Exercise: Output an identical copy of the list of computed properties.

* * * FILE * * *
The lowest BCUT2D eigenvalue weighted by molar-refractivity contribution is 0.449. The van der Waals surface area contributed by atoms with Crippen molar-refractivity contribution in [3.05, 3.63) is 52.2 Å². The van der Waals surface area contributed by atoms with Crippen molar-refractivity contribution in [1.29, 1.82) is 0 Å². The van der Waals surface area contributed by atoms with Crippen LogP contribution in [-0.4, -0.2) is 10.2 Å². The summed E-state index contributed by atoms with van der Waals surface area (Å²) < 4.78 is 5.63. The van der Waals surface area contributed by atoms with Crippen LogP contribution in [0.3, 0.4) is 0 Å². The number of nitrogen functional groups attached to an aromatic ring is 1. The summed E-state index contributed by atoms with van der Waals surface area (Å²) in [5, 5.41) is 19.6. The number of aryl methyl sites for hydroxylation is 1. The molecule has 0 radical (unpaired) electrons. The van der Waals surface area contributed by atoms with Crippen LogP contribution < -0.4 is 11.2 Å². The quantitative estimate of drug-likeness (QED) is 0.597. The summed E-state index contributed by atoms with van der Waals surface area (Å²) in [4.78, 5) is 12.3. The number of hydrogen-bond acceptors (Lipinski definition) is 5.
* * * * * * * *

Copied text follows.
The lowest BCUT2D eigenvalue weighted by molar-refractivity contribution is 0.449. The van der Waals surface area contributed by atoms with Crippen molar-refractivity contribution in [3.05, 3.63) is 52.2 Å². The van der Waals surface area contributed by atoms with Crippen molar-refractivity contribution in [1.29, 1.82) is 0 Å². The van der Waals surface area contributed by atoms with Crippen LogP contribution in [-0.4, -0.2) is 10.2 Å². The summed E-state index contributed by atoms with van der Waals surface area (Å²) < 4.78 is 5.63. The van der Waals surface area contributed by atoms with Crippen LogP contribution in [0.3, 0.4) is 0 Å². The number of nitrogen functional groups attached to an aromatic ring is 1. The summed E-state index contributed by atoms with van der Waals surface area (Å²) in [5, 5.41) is 19.6. The number of aryl methyl sites for hydroxylation is 1. The molecule has 0 radical (unpaired) electrons. The van der Waals surface area contributed by atoms with Crippen LogP contribution < -0.4 is 11.2 Å². The quantitative estimate of drug-likeness (QED) is 0.597. The summed E-state index contributed by atoms with van der Waals surface area (Å²) in [4.78, 5) is 12.3. The number of hydrogen-bond acceptors (Lipinski definition) is 5.